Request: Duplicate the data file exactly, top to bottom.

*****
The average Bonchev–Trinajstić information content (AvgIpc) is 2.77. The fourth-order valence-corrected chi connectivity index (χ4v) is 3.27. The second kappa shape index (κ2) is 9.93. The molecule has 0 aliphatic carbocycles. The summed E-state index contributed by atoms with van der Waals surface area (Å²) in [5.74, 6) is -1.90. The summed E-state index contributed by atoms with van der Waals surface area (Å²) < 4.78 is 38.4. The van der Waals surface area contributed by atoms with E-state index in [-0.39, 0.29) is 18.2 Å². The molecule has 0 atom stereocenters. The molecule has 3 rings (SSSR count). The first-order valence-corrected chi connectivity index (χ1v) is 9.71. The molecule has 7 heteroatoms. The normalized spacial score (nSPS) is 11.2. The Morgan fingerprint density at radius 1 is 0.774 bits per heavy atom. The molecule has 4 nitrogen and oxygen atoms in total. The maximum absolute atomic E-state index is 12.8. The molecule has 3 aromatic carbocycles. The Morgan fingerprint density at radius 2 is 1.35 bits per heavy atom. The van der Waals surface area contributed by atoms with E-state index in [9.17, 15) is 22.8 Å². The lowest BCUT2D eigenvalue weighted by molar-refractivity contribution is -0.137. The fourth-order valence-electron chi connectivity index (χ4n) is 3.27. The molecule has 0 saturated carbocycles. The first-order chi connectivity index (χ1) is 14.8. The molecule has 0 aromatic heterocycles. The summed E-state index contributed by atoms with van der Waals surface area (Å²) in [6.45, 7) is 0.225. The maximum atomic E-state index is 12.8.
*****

The average Bonchev–Trinajstić information content (AvgIpc) is 2.77. The fourth-order valence-corrected chi connectivity index (χ4v) is 3.27. The second kappa shape index (κ2) is 9.93. The molecule has 0 aliphatic carbocycles. The summed E-state index contributed by atoms with van der Waals surface area (Å²) in [5.74, 6) is -1.90. The summed E-state index contributed by atoms with van der Waals surface area (Å²) < 4.78 is 38.4. The van der Waals surface area contributed by atoms with E-state index in [-0.39, 0.29) is 18.2 Å². The molecule has 0 atom stereocenters. The molecule has 3 rings (SSSR count). The first-order valence-corrected chi connectivity index (χ1v) is 9.71. The molecule has 7 heteroatoms. The normalized spacial score (nSPS) is 11.2. The Morgan fingerprint density at radius 1 is 0.774 bits per heavy atom. The molecule has 4 nitrogen and oxygen atoms in total. The maximum absolute atomic E-state index is 12.8. The molecule has 3 aromatic carbocycles. The Morgan fingerprint density at radius 2 is 1.35 bits per heavy atom. The van der Waals surface area contributed by atoms with E-state index in [9.17, 15) is 22.8 Å². The lowest BCUT2D eigenvalue weighted by molar-refractivity contribution is -0.137. The fourth-order valence-electron chi connectivity index (χ4n) is 3.27. The molecule has 0 saturated carbocycles. The first-order chi connectivity index (χ1) is 14.8. The molecule has 0 aromatic heterocycles. The summed E-state index contributed by atoms with van der Waals surface area (Å²) in [6.45, 7) is 0.225. The maximum atomic E-state index is 12.8.